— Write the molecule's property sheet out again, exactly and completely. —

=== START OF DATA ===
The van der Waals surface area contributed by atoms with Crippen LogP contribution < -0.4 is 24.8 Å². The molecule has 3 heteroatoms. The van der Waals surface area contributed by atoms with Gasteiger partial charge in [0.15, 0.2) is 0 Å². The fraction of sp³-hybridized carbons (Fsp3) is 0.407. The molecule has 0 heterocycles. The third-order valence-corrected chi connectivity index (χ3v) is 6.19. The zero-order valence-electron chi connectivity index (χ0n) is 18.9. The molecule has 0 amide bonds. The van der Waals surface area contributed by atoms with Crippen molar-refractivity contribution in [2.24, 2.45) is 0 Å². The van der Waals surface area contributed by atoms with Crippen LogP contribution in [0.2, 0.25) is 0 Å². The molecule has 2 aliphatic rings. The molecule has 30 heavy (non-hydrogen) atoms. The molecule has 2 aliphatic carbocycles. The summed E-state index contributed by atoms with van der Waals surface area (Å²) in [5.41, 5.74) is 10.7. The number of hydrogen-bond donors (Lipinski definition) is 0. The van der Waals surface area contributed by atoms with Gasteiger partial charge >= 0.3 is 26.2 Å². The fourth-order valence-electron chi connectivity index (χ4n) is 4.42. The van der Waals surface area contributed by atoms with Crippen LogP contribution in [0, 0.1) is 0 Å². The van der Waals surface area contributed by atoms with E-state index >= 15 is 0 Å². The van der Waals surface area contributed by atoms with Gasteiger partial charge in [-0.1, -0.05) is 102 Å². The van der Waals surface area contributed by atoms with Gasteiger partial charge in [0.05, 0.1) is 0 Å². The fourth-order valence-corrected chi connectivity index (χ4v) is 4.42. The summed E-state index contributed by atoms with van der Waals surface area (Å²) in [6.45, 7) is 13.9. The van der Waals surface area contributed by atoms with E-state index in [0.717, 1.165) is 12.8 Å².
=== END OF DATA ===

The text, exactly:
The van der Waals surface area contributed by atoms with Crippen LogP contribution < -0.4 is 24.8 Å². The molecule has 3 heteroatoms. The van der Waals surface area contributed by atoms with Gasteiger partial charge in [0.15, 0.2) is 0 Å². The fraction of sp³-hybridized carbons (Fsp3) is 0.407. The molecule has 0 heterocycles. The third-order valence-corrected chi connectivity index (χ3v) is 6.19. The zero-order valence-electron chi connectivity index (χ0n) is 18.9. The molecule has 0 amide bonds. The van der Waals surface area contributed by atoms with Crippen molar-refractivity contribution in [2.24, 2.45) is 0 Å². The van der Waals surface area contributed by atoms with Crippen LogP contribution in [0.2, 0.25) is 0 Å². The molecule has 2 aliphatic rings. The molecule has 30 heavy (non-hydrogen) atoms. The molecule has 2 aliphatic carbocycles. The summed E-state index contributed by atoms with van der Waals surface area (Å²) in [5.41, 5.74) is 10.7. The number of hydrogen-bond donors (Lipinski definition) is 0. The van der Waals surface area contributed by atoms with Gasteiger partial charge >= 0.3 is 26.2 Å². The fourth-order valence-electron chi connectivity index (χ4n) is 4.42. The van der Waals surface area contributed by atoms with Crippen LogP contribution in [0, 0.1) is 0 Å². The van der Waals surface area contributed by atoms with E-state index >= 15 is 0 Å². The van der Waals surface area contributed by atoms with Gasteiger partial charge in [-0.1, -0.05) is 102 Å². The van der Waals surface area contributed by atoms with Gasteiger partial charge in [0.05, 0.1) is 0 Å². The fourth-order valence-corrected chi connectivity index (χ4v) is 4.42. The summed E-state index contributed by atoms with van der Waals surface area (Å²) in [6.45, 7) is 13.9. The van der Waals surface area contributed by atoms with E-state index in [0.717, 1.165) is 12.8 Å².